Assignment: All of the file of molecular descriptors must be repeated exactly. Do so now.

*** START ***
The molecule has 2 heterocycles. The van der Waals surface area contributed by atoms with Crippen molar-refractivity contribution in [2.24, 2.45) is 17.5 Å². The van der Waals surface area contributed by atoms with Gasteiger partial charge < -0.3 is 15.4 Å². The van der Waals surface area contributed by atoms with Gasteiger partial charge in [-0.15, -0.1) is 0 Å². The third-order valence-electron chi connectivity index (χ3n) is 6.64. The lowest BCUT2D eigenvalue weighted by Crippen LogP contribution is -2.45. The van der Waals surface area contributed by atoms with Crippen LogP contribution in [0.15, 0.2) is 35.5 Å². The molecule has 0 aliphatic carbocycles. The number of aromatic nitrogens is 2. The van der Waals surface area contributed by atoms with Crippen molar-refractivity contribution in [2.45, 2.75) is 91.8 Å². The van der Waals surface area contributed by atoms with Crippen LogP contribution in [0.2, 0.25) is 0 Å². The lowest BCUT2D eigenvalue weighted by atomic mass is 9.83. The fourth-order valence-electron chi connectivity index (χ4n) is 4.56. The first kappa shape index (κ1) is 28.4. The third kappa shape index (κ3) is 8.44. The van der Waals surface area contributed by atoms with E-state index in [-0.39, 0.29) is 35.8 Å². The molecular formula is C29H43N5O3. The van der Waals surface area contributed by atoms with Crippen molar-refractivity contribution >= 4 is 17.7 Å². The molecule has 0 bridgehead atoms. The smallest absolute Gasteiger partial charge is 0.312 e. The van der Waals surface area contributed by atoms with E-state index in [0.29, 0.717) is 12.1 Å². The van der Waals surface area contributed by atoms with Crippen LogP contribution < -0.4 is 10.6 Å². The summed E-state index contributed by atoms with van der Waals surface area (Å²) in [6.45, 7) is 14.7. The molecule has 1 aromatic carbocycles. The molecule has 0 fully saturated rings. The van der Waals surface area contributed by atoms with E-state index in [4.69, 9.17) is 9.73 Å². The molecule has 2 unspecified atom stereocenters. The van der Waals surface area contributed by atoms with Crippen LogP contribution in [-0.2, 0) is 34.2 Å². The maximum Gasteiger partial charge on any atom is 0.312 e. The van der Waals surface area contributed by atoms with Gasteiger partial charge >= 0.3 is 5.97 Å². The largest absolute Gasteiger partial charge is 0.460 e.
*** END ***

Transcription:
The molecule has 2 heterocycles. The van der Waals surface area contributed by atoms with Crippen molar-refractivity contribution in [2.24, 2.45) is 17.5 Å². The van der Waals surface area contributed by atoms with Gasteiger partial charge < -0.3 is 15.4 Å². The van der Waals surface area contributed by atoms with Gasteiger partial charge in [-0.15, -0.1) is 0 Å². The third-order valence-electron chi connectivity index (χ3n) is 6.64. The lowest BCUT2D eigenvalue weighted by Crippen LogP contribution is -2.45. The van der Waals surface area contributed by atoms with Crippen LogP contribution in [0.15, 0.2) is 35.5 Å². The molecule has 0 aliphatic carbocycles. The number of aromatic nitrogens is 2. The van der Waals surface area contributed by atoms with Crippen molar-refractivity contribution in [2.45, 2.75) is 91.8 Å². The van der Waals surface area contributed by atoms with Crippen LogP contribution in [0.2, 0.25) is 0 Å². The lowest BCUT2D eigenvalue weighted by atomic mass is 9.83. The fourth-order valence-electron chi connectivity index (χ4n) is 4.56. The first kappa shape index (κ1) is 28.4. The third kappa shape index (κ3) is 8.44. The van der Waals surface area contributed by atoms with E-state index in [-0.39, 0.29) is 35.8 Å². The molecular formula is C29H43N5O3. The van der Waals surface area contributed by atoms with Crippen molar-refractivity contribution >= 4 is 17.7 Å². The molecule has 0 bridgehead atoms. The smallest absolute Gasteiger partial charge is 0.312 e. The van der Waals surface area contributed by atoms with E-state index in [0.29, 0.717) is 12.1 Å². The van der Waals surface area contributed by atoms with Crippen LogP contribution < -0.4 is 10.6 Å². The summed E-state index contributed by atoms with van der Waals surface area (Å²) in [6.45, 7) is 14.7. The molecule has 1 aromatic carbocycles. The molecule has 0 fully saturated rings. The van der Waals surface area contributed by atoms with E-state index in [4.69, 9.17) is 9.73 Å². The molecule has 2 unspecified atom stereocenters. The van der Waals surface area contributed by atoms with Crippen LogP contribution in [-0.2, 0) is 34.2 Å². The maximum Gasteiger partial charge on any atom is 0.312 e. The van der Waals surface area contributed by atoms with Gasteiger partial charge >= 0.3 is 5.97 Å². The largest absolute Gasteiger partial charge is 0.460 e.